CA Senate considers eminent domain reform

We’ve written extensively about negative developments in California eminent domain use over the years, but today we filed this comment letter with the California Senate Judiciary Committee in support of a positive … ›

Ninth Circuit: Unelected bureaucrats can do whatever they want, no matter what the law or facts say. See Chevron.

In the 80s, Congress enacted a statute authorizing the Service to move otters to southern California on the condition that it implement protections for the surrounding fishery and the fishermen … ›

A win for property owners throughout California

For years, Oakland has treated small property owners as a piggy bank, demanding ever growing penalties for minor, alleged building code violations and denying property owners any legitimate opportunity to defend themselves. But thanks to a PLF victory in the California Court of Appeal, that abuse will come to an end.

What constitutes a “subspecies” under the Endangered Species Act?

When the Service rejected a delisting petition for the coastal California gnatcatcher, it acknowledged that it was not going to define “subspecies,” the very term upon which the denial rests, even while acknowledging that the term enjoys no commonly accepted meaning among scientists. Thus, by not defining that key term, the Service effectively reserved to itself the right to use whatever definition of “subspecies” suits it best at any time. This arbitrary power prevents the regulated public from challenging any “subspecies” designation because the Service can always move the goal posts.

Photo by Tom Frick

Homeowners in Lynch file petition for rehearing in California Supreme Court

Today, Thomas Frick and the heirs of Barbara Lynch filed this petition, asking the California Supreme Court to grant rehearing in Lynch v. California Coastal Commission. In that decision, the Court held … ›

Mark Hamill vs. Autographed Memorabilia: The Revenge of the Dark Side

Our friends at Reason have posted this excellent video on Mark Hamill’s effort to destroy small booksellers save kids from the menace that is fake Mark Hamill autographs.  Hamill’s legislative … ›

Supreme Court calls for the Solicitor General's views on Rinehart v. California

This morning, the Supreme Court asked the United States’ Solicitor General to weigh in on Rinehart v. California, PLF’s challenge to California’s suction dredge mining ban. The case raises significant … ›

PLF asks Supreme Court to review challenge to California's mining ban

Nearly two centuries ago, the Supreme Court recognized that the “unavoidable consequence” of the Constitution’s Supremacy Clause is that States have “no power … to retard, impede, burden, or in … ›

CCC tries to conveniently forget Supreme Court precedent

According to the California Coastal Commission staff, any permit where public access has not been granted can be automatically appealed on the grounds that California likes public access. A standard … ›

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CA Senate considers eminent domain reform

We’ve written extensively about negative developments in California eminent domain use over the years, but today we filed this comment letter with the California Senate Judiciary Committee in support of a positive … ›

Ninth Circuit: Unelected bureaucrats can do whatever they want, no matter what the law or facts say. See Chevron.

In the 80s, Congress enacted a statute authorizing the Service to move otters to southern California on the condition that it implement protections for the surrounding fishery and the fishermen … ›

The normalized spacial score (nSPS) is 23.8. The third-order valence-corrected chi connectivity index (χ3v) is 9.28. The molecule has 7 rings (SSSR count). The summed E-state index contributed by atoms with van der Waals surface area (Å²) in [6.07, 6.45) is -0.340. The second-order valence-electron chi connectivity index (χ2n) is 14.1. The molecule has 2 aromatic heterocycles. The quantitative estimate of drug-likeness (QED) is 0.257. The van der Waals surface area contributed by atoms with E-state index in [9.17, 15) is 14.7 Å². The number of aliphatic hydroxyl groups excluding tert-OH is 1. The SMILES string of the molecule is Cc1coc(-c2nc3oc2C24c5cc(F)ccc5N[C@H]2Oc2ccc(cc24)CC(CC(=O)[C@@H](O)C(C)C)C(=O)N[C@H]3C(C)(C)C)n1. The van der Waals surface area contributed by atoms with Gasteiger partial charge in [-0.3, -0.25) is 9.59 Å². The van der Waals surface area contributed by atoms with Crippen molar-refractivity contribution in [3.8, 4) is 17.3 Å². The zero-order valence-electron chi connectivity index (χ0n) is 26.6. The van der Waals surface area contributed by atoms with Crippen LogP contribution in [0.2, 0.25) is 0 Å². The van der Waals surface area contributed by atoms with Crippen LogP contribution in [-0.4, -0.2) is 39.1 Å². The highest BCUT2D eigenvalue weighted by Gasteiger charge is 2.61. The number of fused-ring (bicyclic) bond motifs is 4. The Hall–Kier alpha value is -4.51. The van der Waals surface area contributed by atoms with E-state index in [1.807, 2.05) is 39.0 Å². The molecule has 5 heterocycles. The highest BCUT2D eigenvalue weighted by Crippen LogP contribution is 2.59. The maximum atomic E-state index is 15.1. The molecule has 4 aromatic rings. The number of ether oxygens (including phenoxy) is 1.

A win for property owners throughout California

For years, Oakland has treated small property owners as a piggy bank, demanding ever growing penalties for minor, alleged building code violations and denying property owners any legitimate opportunity to defend themselves. But thanks to a PLF victory in the California Court of Appeal, that abuse will come to an end.

What constitutes a “subspecies” under the Endangered Species Act?

When the Service rejected a delisting petition for the coastal California gnatcatcher, it acknowledged that it was not going to define “subspecies,” the very term upon which the denial rests, even while acknowledging that the term enjoys no commonly accepted meaning among scientists. Thus, by not defining that key term, the Service effectively reserved to itself the right to use whatever definition of “subspecies” suits it best at any time. This arbitrary power prevents the regulated public from challenging any “subspecies” designation because the Service can always move the goal posts.

Photo by Tom Frick

Homeowners in Lynch file petition for rehearing in California Supreme Court

Today, Thomas Frick and the heirs of Barbara Lynch filed this petition, asking the California Supreme Court to grant rehearing in Lynch v. California Coastal Commission. In that decision, the Court held … ›

Mark Hamill vs. Autographed Memorabilia: The Revenge of the Dark Side

Our friends at Reason have posted this excellent video on Mark Hamill’s effort to destroy small booksellers save kids from the menace that is fake Mark Hamill autographs.  Hamill’s legislative … ›

Supreme Court calls for the Solicitor General's views on Rinehart v. California

This morning, the Supreme Court asked the United States’ Solicitor General to weigh in on Rinehart v. California, PLF’s challenge to California’s suction dredge mining ban. The case raises significant … ›

PLF asks Supreme Court to review challenge to California's mining ban

Nearly two centuries ago, the Supreme Court recognized that the “unavoidable consequence” of the Constitution’s Supremacy Clause is that States have “no power … to retard, impede, burden, or in … ›

CCC tries to conveniently forget Supreme Court precedent

According to the California Coastal Commission staff, any permit where public access has not been granted can be automatically appealed on the grounds that California likes public access. A standard … ›

The Morning Docket